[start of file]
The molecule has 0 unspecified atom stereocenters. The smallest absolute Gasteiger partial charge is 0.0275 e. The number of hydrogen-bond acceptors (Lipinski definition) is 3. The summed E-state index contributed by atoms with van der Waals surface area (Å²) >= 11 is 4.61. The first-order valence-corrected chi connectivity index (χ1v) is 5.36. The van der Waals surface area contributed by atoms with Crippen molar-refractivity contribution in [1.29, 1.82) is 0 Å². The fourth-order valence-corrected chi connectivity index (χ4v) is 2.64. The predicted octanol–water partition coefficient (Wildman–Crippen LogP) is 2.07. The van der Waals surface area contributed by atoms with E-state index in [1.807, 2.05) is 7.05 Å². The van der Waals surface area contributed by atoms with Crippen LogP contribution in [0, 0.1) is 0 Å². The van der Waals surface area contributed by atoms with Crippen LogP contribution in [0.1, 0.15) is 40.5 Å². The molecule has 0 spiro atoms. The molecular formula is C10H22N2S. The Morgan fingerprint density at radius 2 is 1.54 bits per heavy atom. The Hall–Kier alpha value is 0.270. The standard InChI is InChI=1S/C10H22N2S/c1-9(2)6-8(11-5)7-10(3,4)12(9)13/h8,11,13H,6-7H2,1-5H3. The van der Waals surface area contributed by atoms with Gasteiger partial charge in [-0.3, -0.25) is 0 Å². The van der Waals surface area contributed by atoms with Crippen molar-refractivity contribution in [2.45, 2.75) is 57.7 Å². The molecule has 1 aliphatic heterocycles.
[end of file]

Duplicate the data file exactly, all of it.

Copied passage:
The molecule has 0 unspecified atom stereocenters. The smallest absolute Gasteiger partial charge is 0.0275 e. The number of hydrogen-bond acceptors (Lipinski definition) is 3. The summed E-state index contributed by atoms with van der Waals surface area (Å²) >= 11 is 4.61. The first-order valence-corrected chi connectivity index (χ1v) is 5.36. The van der Waals surface area contributed by atoms with Crippen molar-refractivity contribution in [1.29, 1.82) is 0 Å². The fourth-order valence-corrected chi connectivity index (χ4v) is 2.64. The predicted octanol–water partition coefficient (Wildman–Crippen LogP) is 2.07. The van der Waals surface area contributed by atoms with E-state index in [1.807, 2.05) is 7.05 Å². The van der Waals surface area contributed by atoms with Crippen LogP contribution in [0, 0.1) is 0 Å². The van der Waals surface area contributed by atoms with Crippen LogP contribution in [0.1, 0.15) is 40.5 Å². The molecule has 0 spiro atoms. The molecular formula is C10H22N2S. The Morgan fingerprint density at radius 2 is 1.54 bits per heavy atom. The Hall–Kier alpha value is 0.270. The standard InChI is InChI=1S/C10H22N2S/c1-9(2)6-8(11-5)7-10(3,4)12(9)13/h8,11,13H,6-7H2,1-5H3. The van der Waals surface area contributed by atoms with Gasteiger partial charge in [-0.3, -0.25) is 0 Å². The van der Waals surface area contributed by atoms with Crippen molar-refractivity contribution in [2.45, 2.75) is 57.7 Å². The molecule has 1 aliphatic heterocycles.